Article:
Material Culture of the Loretto School for Girls in Hamilton, Ontario, 1865-1971
Lei, Christine, Historical Studies
The material culture at Mount St. Mary (the site location of the Loretto School for Girls and Loretto Academy) in Hamilton, Ontario from 1865-1971 espoused the values of the Institute of the Blessed Virgin Mary (IBVM, popularly known as the Loretto Sisters) in the education of young girls and women. This paper examines how the Loretto Sisters operated the school in relation to material culture, the analysis of archaeological and architectural documented sources of the buildings, site, location, and interior and exterior structures of the Loretto Hamilton house and school.(1) The result of this study is to reveal what the Sisters' values were in the context of the Hamilton house and school, and within the broader context of the secular world and sacred society dominated by male clergy.
The IBVM was instituted by Mary Ward (1585-1645) in seventeenth-century England. Ward utilized her own extensive education in French, Italian, Latin, Greek, and music as the basis for a specific Catholic female education for upper-class English Catholics. The Loretto Sisters were initially a small group of voluntary exiles from Post-Reformation England who dedicated their lives to work in education in St. Omers, Belgium, and throughout the Continent. It was Ward's tenet that a Christian education, instilled in future mothers of Catholics, could save Catholics from paganism and immorality. In addition to their pedagogy and practice, the IBVM declared themselves Catholic educators via architectural religious symbolism, and spoke as Catholics in a predominantly Protestant society.
There are a number of factors that account for Hamilton being chosen as the location for an addition to the growing number of Loretto schools in the province. The Irish teaching order of Sisters was desperately needed in a city with a burgeoning illiterate and impoverished Irish Catholic population. Around 1830 several major public works had been in need of labourers to complete construction on the Welland Canal (1824-1833), the Burlington Bay Canal (1826-1830), and the Desjardins Canal in Dundas (1926-1837). The Irishmen who worked on the canal projects and their families, numbered about 133 in the town's population of 1,075 inhabitants.(2) The 1840s witnessed the doubling of the Irish Catholic population for a number of reasons: there was a decrease in transiency among Irish emigrants because of a general economic depression; the exodus of Reform sympathizers and American patriots to the United States following the unsuccessful rebellion of 1837-38 included very few Irish Catholics; the Irish had put down roots in the southeast section of Hamilton, an area that would come to be known as "Corktown." In terms of ethnic settlement in Hamilton, ethnicity played no role in the determination of block settlement configurations before Confederation. As several researchers have noted, Hamilton showed no evidence of class or ethnic residential segregation: the Scots lived alongside the Irish, and the rich beside the poor.(3)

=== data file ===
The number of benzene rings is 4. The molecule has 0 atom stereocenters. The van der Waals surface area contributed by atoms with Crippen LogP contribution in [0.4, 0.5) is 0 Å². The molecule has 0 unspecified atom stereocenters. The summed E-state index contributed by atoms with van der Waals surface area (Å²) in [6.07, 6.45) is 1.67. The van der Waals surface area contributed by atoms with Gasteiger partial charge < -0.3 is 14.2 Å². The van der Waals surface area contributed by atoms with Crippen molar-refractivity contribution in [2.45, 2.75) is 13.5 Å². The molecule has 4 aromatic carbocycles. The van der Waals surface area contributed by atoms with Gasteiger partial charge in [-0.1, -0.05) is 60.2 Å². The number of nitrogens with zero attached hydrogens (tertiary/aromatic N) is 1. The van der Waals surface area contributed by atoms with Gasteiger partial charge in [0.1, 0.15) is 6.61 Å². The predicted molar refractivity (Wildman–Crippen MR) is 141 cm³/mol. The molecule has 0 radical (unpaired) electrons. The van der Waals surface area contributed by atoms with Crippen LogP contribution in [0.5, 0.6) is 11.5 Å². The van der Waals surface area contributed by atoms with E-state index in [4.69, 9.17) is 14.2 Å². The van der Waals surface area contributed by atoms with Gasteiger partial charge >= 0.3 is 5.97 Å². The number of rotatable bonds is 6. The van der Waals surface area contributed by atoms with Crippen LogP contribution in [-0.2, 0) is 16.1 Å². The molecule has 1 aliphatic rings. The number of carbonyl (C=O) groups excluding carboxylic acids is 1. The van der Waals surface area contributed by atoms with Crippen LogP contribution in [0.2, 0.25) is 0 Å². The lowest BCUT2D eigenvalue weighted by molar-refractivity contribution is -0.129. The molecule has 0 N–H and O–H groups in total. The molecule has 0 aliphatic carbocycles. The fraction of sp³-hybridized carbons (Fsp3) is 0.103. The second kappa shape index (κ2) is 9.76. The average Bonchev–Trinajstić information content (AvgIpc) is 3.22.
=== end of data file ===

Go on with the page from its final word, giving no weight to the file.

In 1847, Bishop Michael Power of Toronto had complained of "the members of his flock, in many sections, [who] were inadequately fulfilling their duties as true children of the Church,"(4) and "yearned with affectionate solicitude to procure religious instruction for the little ones of the flock.(5) In 1865, Hamilton' s Irish Catholic community accounted for approximately 25 per cent of the city's total population.(6) Through population growth, employment opportunity soared in Hamilton between 1851 and 1871. In these 20 years, however, the Irish Catholic population in the work force had decreased from 25 per cent to 12 per cent and if they were employed, they continued at the bottom of the occupational hierarchy in unskilled labour in canal and construction work. In Hamilton, "the Irish Catholics faced discrimination, which made it extremely difficult for them to escape poverty."(7) There also occurred a gender imbalance among the Irish Catholics, according to Michael Katz, whereby the number of married immigrant Irish Catholic women decreased from 71 per cent in 1851 to 52 per cent in 1871. …